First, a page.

-m MIBLIST
               Specifies a colon separated list of MIB modules  to  load  for  this  application.
               This overrides the environment variable MIBS.  See snmpcmd(1) for details.

       -M DIRLIST
               Specifies  a  colon  separated  list  of  directories  to  search  for MIBs.  This
               overrides the environment variable MIBDIRS.  See snmpcmd(1) for details.

       -n      Do not attempt to translate source addresses of incoming packets into hostnames.

       -p FILE Save the process ID of the trap daemon in FILE.

       -O [abeEfnqQsStTuUvxX]
               Specifies how MIB objects and other output should be displayed.  See  the  section
               OUTPUT OPTIONS in the snmpcmd(1) manual page for details.

       -t      Do  not  log traps to syslog.  This disables logging to syslog.  This is useful if
               you want the snmptrapd application to only run traphandle hooks and not to log any
               traps to any location.

       -v, --version
               Print version information for the trap daemon and then exit.

       -x ADDRESS
               Connect  to  the  AgentX  master  agent  on the specified address, rather than the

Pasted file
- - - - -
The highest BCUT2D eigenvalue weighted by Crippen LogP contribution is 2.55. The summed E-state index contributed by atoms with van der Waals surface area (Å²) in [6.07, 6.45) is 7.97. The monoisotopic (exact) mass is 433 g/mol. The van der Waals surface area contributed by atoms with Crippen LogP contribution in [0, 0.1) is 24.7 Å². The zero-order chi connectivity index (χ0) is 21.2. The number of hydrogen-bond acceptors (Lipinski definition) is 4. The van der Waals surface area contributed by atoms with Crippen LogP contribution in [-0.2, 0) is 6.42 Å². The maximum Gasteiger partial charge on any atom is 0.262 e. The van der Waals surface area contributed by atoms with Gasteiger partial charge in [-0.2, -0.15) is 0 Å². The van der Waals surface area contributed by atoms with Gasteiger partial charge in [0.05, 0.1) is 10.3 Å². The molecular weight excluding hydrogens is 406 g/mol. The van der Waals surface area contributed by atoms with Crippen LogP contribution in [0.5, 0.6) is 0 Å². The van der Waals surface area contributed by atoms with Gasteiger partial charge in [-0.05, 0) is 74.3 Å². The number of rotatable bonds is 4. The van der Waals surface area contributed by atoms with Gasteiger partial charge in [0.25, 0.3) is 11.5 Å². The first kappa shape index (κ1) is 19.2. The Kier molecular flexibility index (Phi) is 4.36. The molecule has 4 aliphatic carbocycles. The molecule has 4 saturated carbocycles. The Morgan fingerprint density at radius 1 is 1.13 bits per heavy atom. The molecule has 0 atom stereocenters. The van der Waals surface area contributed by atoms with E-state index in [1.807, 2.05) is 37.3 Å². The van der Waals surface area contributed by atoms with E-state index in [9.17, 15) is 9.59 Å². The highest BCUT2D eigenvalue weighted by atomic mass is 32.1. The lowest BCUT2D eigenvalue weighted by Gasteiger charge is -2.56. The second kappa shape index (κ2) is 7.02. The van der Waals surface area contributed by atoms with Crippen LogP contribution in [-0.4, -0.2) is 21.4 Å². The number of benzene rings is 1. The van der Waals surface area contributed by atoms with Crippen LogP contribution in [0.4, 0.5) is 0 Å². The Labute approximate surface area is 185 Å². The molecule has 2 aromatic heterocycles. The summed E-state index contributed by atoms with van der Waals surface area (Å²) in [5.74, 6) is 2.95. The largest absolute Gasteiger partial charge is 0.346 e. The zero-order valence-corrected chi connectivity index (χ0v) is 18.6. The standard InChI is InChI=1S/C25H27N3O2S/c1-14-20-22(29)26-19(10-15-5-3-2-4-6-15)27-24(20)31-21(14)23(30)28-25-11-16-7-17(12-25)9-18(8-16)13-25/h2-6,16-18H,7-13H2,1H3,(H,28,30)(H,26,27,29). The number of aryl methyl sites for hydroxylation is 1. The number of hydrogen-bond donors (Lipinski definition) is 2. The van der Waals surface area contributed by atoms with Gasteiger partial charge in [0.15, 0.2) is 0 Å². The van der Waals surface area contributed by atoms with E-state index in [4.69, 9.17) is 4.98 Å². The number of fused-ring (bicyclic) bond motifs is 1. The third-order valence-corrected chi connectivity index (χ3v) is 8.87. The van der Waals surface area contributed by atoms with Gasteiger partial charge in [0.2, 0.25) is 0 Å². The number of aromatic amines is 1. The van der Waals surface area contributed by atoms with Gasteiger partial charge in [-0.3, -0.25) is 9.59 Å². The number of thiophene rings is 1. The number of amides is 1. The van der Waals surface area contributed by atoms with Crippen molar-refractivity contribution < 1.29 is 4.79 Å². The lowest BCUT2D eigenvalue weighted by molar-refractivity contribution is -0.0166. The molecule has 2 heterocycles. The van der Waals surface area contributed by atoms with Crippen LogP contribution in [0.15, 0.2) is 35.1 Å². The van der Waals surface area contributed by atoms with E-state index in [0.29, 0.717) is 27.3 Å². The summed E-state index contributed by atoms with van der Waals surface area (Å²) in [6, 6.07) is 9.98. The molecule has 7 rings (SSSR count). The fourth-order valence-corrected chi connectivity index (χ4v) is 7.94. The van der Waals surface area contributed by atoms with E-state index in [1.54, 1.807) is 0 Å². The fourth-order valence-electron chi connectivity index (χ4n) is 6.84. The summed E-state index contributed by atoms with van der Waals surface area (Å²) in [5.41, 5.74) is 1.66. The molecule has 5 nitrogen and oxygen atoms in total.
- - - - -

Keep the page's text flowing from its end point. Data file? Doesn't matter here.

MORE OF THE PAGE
default "/var/agentx/master".  See snmpd(8) for details  of  the  format  of  such

       -X      Do not connect to a AgentX master agent

               Allows  one to specify any token ("name") supported in the snmptrapd.conf file and
               sets its value to "value". Overrides the corresponding token in the snmptrapd.conf
               file. See snmptrapd.conf(5) for the full list of tokens.


       snmptrapd  interprets format strings similarly to printf(3).  It understands the following
       formatting sequences:

           %%  a literal %

           %a  the contents of the agent-addr field of the PDU (v1 TRAPs only)

           %A  the hostname corresponding to the contents of the agent-addr field of the PDU,  if
               available,  otherwise  the  contents  of the agent-addr field of the PDU (v1 TRAPs